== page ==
At its core, running is a solitary sport. You are racing against your personal best and covering the long miles alone, even when surrounded by thousands of other people on a popular course. You alone put in the training time to prepare your body — and only you know if you’ve done everything you can to be ready for that starting line.
All of this considered, many runners don’t like to go it alone and with good reason; the miles can feel like an eternity during early morning training runs. If you are thinking about making the transition from solo running to being part of a group, will it change your training? The simple answer is yes — in a good way.
Here’s what you need to know about running with a group, including proper etiquette to make sure everyone reaches their goals, both together and individually.
THE BENEFITS OF GROUP RUNS
If you’ve only trained alone, you may quickly see benefits from training with a group, including a boost in your morale. No more slogging through long training runs alone or having to will yourself to do just one more lap around the track.
“When you inevitably face a training slump, having a group of runners to hold you accountable might make it easier for you to train through it,” explains José Miranda, co-founder of Educated Running. “Running in a pack can be less mentally taxing than running on your own, especially if you are pushing your limits.”
In addition to helping you stay focused on your training, the adage that there is safety in numbers is also a benefit. Mike Rush, co-owner of Rush Running Company in Arkansas, adds that it is a lot easier to see a large group of runners wearing both passive and active articles of reflectivity.
FINDING THE RIGHT FIT
Joining a running group can feel like being in school again, trying to navigate social circles and find friendly faces. As an adult it can be hard to make new friends, but luckily, a shared love of running is the perfect ice breaker.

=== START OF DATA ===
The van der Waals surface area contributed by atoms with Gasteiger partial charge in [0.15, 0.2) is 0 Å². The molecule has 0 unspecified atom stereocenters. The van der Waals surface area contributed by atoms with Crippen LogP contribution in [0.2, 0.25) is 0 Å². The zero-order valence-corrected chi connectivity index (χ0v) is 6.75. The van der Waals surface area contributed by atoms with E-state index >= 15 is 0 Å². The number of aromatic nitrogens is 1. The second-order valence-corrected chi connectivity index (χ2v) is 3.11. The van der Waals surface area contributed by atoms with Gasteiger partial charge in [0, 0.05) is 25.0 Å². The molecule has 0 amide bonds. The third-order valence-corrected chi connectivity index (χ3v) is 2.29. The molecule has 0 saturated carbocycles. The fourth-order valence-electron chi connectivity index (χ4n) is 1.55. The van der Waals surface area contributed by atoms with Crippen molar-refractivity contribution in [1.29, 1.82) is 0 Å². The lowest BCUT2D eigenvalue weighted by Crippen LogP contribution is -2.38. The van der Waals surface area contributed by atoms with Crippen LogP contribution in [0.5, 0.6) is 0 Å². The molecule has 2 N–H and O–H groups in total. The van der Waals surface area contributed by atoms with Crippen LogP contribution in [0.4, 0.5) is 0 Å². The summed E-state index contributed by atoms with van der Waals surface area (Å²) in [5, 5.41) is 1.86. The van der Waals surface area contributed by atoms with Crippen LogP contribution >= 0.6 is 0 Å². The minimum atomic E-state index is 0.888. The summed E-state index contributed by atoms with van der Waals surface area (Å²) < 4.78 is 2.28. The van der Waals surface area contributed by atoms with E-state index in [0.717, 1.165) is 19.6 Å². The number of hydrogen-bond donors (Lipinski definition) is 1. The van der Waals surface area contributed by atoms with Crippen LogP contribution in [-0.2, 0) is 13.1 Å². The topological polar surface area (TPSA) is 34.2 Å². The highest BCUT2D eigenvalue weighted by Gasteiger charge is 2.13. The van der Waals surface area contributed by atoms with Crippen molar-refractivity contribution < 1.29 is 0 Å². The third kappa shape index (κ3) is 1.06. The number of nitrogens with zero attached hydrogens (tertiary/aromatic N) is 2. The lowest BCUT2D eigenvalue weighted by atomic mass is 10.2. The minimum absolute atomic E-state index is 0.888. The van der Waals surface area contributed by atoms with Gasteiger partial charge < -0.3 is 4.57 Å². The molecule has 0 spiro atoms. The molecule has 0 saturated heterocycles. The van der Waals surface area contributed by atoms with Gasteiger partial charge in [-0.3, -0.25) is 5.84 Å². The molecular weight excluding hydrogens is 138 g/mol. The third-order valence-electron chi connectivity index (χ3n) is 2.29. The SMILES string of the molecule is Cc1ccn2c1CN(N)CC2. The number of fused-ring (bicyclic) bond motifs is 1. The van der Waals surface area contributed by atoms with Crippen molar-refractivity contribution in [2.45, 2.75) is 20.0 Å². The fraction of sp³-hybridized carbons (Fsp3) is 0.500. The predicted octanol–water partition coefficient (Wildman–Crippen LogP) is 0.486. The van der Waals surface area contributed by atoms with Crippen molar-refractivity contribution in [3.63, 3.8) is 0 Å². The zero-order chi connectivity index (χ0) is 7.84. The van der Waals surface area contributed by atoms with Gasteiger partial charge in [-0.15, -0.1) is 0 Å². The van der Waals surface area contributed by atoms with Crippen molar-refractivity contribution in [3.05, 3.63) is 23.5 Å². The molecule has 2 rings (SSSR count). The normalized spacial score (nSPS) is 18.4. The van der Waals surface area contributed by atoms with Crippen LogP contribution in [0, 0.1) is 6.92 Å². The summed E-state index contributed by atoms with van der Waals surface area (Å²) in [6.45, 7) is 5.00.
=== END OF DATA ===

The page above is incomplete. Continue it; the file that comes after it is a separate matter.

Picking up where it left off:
“Never be afraid to join a group,” urges Miranda. “Runners are generally welcoming and a good coach will do their best to accommodate your level of fitness.”
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If you don’t know where to start, heading to your local specialty running store is a great place to get plugged into the running culture in your area. Many stores, like those owned by Rush, facilitate group runs weekly. Though you will want to find a group of runners who train at a similar pace to yours, don’t let the fact some runners are faster become a source of intimidation.
“Typically, it’s easier to run with a group composed of people of different paces when you do either a tempo workout or a fartlek,” suggests Rush. “With these, the group can stay together for the warmup and cooldown portions of the workout.”
Miranda also adds that looking toward the faster runners is a great way to stay motivated, and as you work to gain speed each week, can even help you reach a new PR.
ETIQUETTE RULES OF THE ROAD (AND TRAIL)
Once you’ve found the right group, here are a few simple rules of etiquette to follow:
1. STAY ENGAGED
“Leave out the headphones and engage with your group,” says Rush. “This is not only for your safety, but for the social dynamic, as well.”
2. BE POSITIVE
“Group runs — particularly those designed for recovery purposes — are a great time to socialize and to remind one another what we enjoy about running,” shares Miranda.
3. RUN WITH THE GROUP
“Several runners have the bad habit of starting with a group only to maintain a 10-meter lead or run 10-meters behind,” notes Rush. “This essentially removes them from the social aspect of the run.” Miranda adds that for proper pacing, know whether you can keep up with the general pace of the workout before you commit to running it.
4. FOLLOW ALL TRAFFIC RULES
“If you’re on a road or trail, this means stay to your right,” insists Miranda. “If you’re running on a track, this means run counterclockwise, and only run in the first lane if the pace at which you are running is relatively fast.”
5. GET DOWNWIND
This final rule may seem a bit silly, however, in terms of courtesy it’s extremely important. “This can be a semi-taboo topic for those non-runners out there, but here it goes: When you’ve got a case of the toots (don’t lie, we’ve all been there) politely run toward the back of the group,” Rush encourages. “There’s nothing worse than the leader of a group ‘crop dusting’ the entire group.
GEAR UP FOR YOUR NEXT RUN